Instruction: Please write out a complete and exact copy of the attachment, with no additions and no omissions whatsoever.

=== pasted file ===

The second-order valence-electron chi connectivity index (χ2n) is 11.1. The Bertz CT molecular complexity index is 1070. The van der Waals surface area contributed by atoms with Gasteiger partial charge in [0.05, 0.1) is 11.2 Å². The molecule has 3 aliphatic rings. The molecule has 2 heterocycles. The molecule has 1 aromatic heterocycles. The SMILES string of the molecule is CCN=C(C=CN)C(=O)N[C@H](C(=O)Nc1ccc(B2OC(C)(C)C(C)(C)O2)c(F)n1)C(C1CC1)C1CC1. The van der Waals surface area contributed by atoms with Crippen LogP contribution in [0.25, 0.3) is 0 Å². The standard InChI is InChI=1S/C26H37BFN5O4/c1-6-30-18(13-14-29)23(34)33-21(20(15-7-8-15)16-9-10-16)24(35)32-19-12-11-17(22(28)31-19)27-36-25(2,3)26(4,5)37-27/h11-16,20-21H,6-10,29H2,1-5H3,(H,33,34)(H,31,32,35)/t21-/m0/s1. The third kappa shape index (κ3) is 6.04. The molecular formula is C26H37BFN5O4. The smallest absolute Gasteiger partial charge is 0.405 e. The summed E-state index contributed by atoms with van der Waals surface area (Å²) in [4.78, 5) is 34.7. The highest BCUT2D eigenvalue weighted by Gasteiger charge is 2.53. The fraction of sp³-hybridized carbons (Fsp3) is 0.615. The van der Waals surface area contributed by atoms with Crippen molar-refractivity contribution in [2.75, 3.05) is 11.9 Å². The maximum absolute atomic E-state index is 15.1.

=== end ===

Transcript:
The second-order valence-electron chi connectivity index (χ2n) is 11.1. The Bertz CT molecular complexity index is 1070. The van der Waals surface area contributed by atoms with Gasteiger partial charge in [0.05, 0.1) is 11.2 Å². The molecule has 3 aliphatic rings. The molecule has 2 heterocycles. The molecule has 1 aromatic heterocycles. The SMILES string of the molecule is CCN=C(C=CN)C(=O)N[C@H](C(=O)Nc1ccc(B2OC(C)(C)C(C)(C)O2)c(F)n1)C(C1CC1)C1CC1. The van der Waals surface area contributed by atoms with Crippen LogP contribution in [0.25, 0.3) is 0 Å². The standard InChI is InChI=1S/C26H37BFN5O4/c1-6-30-18(13-14-29)23(34)33-21(20(15-7-8-15)16-9-10-16)24(35)32-19-12-11-17(22(28)31-19)27-36-25(2,3)26(4,5)37-27/h11-16,20-21H,6-10,29H2,1-5H3,(H,33,34)(H,31,32,35)/t21-/m0/s1. The third kappa shape index (κ3) is 6.04. The molecular formula is C26H37BFN5O4. The smallest absolute Gasteiger partial charge is 0.405 e. The summed E-state index contributed by atoms with van der Waals surface area (Å²) in [4.78, 5) is 34.7. The highest BCUT2D eigenvalue weighted by Gasteiger charge is 2.53. The fraction of sp³-hybridized carbons (Fsp3) is 0.615. The van der Waals surface area contributed by atoms with Crippen molar-refractivity contribution in [2.75, 3.05) is 11.9 Å². The maximum absolute atomic E-state index is 15.1.